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WHAT STOCKTONITES WERE DOING 98 YEARS AGO

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Fred Westhusin went out to get his car ready to take his mother to town earlier in the week and as he did not return for some time, she went out to see what was wrong. She found him hanging between the bows of the top of the car, which was a touring car. Mr. Westhusin was a bachelor living with his mother a few miles east of Plainville. The supposition is he slipped from the running board of the car while working on something in the back seat.
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What Stocktonites Were Doing 98 Years Ago

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This week the firm of Snyder Brothers is dissolved, Roy Snyder purchasing the interest of his brother Harold. Some three years ago the boys purchased the Rexall Store of O. S. Ellvin, and have since conducted a very successful and profitable business Harold Snyder retires because he prefers some other line of work and may eventually go into the clothing trade. The store was closed Tuesday while invoicing was going on. Both the boys are very competent and very popular young men and their many friends wish them abundant success in their several callings.
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What Stocktonites Were Doing 98 Years Ago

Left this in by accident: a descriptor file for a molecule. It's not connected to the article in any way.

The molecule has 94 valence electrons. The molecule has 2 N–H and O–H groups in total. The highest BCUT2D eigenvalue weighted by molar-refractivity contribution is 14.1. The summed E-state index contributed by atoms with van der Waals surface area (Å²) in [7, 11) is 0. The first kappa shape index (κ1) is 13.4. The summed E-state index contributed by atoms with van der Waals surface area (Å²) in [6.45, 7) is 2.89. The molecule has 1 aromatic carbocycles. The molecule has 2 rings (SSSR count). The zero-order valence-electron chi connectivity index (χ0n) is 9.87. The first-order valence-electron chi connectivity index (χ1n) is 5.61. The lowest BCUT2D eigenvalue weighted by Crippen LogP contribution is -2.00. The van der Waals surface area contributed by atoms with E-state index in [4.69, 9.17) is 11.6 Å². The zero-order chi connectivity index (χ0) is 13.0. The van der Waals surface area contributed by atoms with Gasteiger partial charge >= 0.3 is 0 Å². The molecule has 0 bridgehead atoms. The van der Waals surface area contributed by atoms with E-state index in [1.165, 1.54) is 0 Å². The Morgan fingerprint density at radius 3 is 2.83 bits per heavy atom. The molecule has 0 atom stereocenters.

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Home for Christmas: Delbert Crowell, who is enlisted in the Navy, is home on furlough from Honolulu. Walter Brown and Duffie Hindman, who are attending Washburn College, are spending Christmas vacation at home. George Price, who is attending college at Manhattan, spent Christmas vacation with his uncle F. M. Streeter and family. Harold Butler, who is attending school at Salina, is spending Christmas holidays with Stockton relatives and friends. Miss Marie Dahlgren, who is working in Topeka, is home on her Christmas vacation. Mr. Maurice Stroup of Salina is spending the Christmas holidays with her parents. Pat Joyce and Frank Tarbell came home on Saturday from Goodland where they are working. Pat returned on Monday evening and Frank will return after New Year’s. Frank and Leonard Schruben were down from Sheridan County for the holidays. Frank is at the present time, helping Leonard get out his corn. Leonard moves on to the Dan Kelly place in the spring. Miss Flossie Bats of Alton spent Christmas with her sister, Mrs. R. M. Prizer. Mr. and Mrs. Scotty Muir spent Christmas with Mrs. Downie Jackson of Downs. D. H. Scott is conductor on the passenger train while Walhezier is enjoying his Christmas vacation. Ray Grimsley came down from Colby to spend the Christmas holidays with the home folks. Mr. Ralph Nobel, who is attending school at Hays, and who is also employed in the Ellis County News office, came over last Friday afternoon to help out the Record office force this week during the Christmas vacation.
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What Stocktonites Were Doing 98 Years Ago

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(The following article is taken from the December 14th, 1922 edition of the Rooks County Record) Removing Landmarks Old Academy building to be razed/Stockton’s first house to stay The meeting that was called for Friday afternoon at the school auditorium for the purpose of disposing of the old Academy building and the McNulty log cabin, was rather poorly attended. However the keenest interest was shown in the matters presented by the board and a considerable part of the audience participated in the discussion of what to do with the tall building on the hill was first discussed.
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What Stocktonites Were Doing 98 Years Ago